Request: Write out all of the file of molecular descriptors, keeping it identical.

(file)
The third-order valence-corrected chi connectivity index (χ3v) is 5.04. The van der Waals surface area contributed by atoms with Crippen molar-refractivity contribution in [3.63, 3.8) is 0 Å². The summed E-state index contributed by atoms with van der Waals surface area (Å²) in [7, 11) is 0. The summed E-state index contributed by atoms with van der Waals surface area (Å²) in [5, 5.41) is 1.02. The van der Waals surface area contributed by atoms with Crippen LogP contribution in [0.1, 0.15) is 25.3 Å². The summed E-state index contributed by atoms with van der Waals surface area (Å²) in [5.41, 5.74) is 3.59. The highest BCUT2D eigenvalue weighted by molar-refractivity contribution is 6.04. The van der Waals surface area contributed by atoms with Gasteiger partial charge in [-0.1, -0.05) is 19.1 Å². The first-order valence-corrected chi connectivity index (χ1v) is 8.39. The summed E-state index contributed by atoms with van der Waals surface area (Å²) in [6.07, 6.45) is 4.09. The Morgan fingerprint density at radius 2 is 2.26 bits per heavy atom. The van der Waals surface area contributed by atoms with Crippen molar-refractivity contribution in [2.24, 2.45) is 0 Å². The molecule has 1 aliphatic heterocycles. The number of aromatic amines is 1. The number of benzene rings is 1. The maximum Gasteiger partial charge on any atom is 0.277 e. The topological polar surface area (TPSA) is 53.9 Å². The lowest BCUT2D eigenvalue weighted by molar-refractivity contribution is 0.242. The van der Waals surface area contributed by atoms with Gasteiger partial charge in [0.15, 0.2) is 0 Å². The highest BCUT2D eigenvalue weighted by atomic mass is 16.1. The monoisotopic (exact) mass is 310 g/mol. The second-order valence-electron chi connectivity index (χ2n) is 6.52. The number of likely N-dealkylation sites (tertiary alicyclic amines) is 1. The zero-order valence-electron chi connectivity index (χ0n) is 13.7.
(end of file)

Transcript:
The third-order valence-corrected chi connectivity index (χ3v) is 5.04. The van der Waals surface area contributed by atoms with Crippen molar-refractivity contribution in [3.63, 3.8) is 0 Å². The summed E-state index contributed by atoms with van der Waals surface area (Å²) in [7, 11) is 0. The summed E-state index contributed by atoms with van der Waals surface area (Å²) in [5, 5.41) is 1.02. The van der Waals surface area contributed by atoms with Crippen LogP contribution in [0.1, 0.15) is 25.3 Å². The summed E-state index contributed by atoms with van der Waals surface area (Å²) in [5.41, 5.74) is 3.59. The highest BCUT2D eigenvalue weighted by molar-refractivity contribution is 6.04. The van der Waals surface area contributed by atoms with Gasteiger partial charge in [-0.1, -0.05) is 19.1 Å². The first-order valence-corrected chi connectivity index (χ1v) is 8.39. The summed E-state index contributed by atoms with van der Waals surface area (Å²) in [6.07, 6.45) is 4.09. The Morgan fingerprint density at radius 2 is 2.26 bits per heavy atom. The van der Waals surface area contributed by atoms with Crippen molar-refractivity contribution in [2.24, 2.45) is 0 Å². The molecule has 1 aliphatic heterocycles. The number of aromatic amines is 1. The number of benzene rings is 1. The maximum Gasteiger partial charge on any atom is 0.277 e. The topological polar surface area (TPSA) is 53.9 Å². The lowest BCUT2D eigenvalue weighted by molar-refractivity contribution is 0.242. The van der Waals surface area contributed by atoms with Gasteiger partial charge in [0.15, 0.2) is 0 Å². The highest BCUT2D eigenvalue weighted by atomic mass is 16.1. The monoisotopic (exact) mass is 310 g/mol. The second-order valence-electron chi connectivity index (χ2n) is 6.52. The number of likely N-dealkylation sites (tertiary alicyclic amines) is 1. The zero-order valence-electron chi connectivity index (χ0n) is 13.7.